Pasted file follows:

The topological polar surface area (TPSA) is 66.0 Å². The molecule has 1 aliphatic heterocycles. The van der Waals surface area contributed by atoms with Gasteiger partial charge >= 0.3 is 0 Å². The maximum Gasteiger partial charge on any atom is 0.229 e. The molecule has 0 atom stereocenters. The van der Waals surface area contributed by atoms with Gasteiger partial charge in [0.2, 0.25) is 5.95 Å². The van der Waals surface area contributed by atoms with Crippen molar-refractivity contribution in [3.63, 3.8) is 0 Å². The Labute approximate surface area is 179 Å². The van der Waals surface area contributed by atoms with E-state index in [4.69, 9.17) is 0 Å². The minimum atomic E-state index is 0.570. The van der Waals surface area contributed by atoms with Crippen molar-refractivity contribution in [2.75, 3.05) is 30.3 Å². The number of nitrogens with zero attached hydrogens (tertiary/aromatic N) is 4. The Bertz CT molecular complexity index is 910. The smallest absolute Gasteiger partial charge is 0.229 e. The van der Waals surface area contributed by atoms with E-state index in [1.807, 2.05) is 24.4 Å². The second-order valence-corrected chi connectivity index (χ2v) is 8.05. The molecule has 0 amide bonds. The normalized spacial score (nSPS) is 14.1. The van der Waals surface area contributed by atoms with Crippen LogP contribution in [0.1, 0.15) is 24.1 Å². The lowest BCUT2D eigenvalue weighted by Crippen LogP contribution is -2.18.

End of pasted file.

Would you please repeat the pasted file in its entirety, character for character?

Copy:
The topological polar surface area (TPSA) is 66.0 Å². The molecule has 1 aliphatic heterocycles. The van der Waals surface area contributed by atoms with Gasteiger partial charge >= 0.3 is 0 Å². The maximum Gasteiger partial charge on any atom is 0.229 e. The molecule has 0 atom stereocenters. The van der Waals surface area contributed by atoms with Gasteiger partial charge in [0.2, 0.25) is 5.95 Å². The van der Waals surface area contributed by atoms with Crippen molar-refractivity contribution in [3.63, 3.8) is 0 Å². The Labute approximate surface area is 179 Å². The van der Waals surface area contributed by atoms with E-state index in [4.69, 9.17) is 0 Å². The minimum atomic E-state index is 0.570. The van der Waals surface area contributed by atoms with Crippen molar-refractivity contribution in [2.75, 3.05) is 30.3 Å². The number of nitrogens with zero attached hydrogens (tertiary/aromatic N) is 4. The Bertz CT molecular complexity index is 910. The smallest absolute Gasteiger partial charge is 0.229 e. The van der Waals surface area contributed by atoms with E-state index in [1.807, 2.05) is 24.4 Å². The second-order valence-corrected chi connectivity index (χ2v) is 8.05. The molecule has 0 amide bonds. The normalized spacial score (nSPS) is 14.1. The van der Waals surface area contributed by atoms with Crippen LogP contribution in [0.1, 0.15) is 24.1 Å². The lowest BCUT2D eigenvalue weighted by Crippen LogP contribution is -2.18.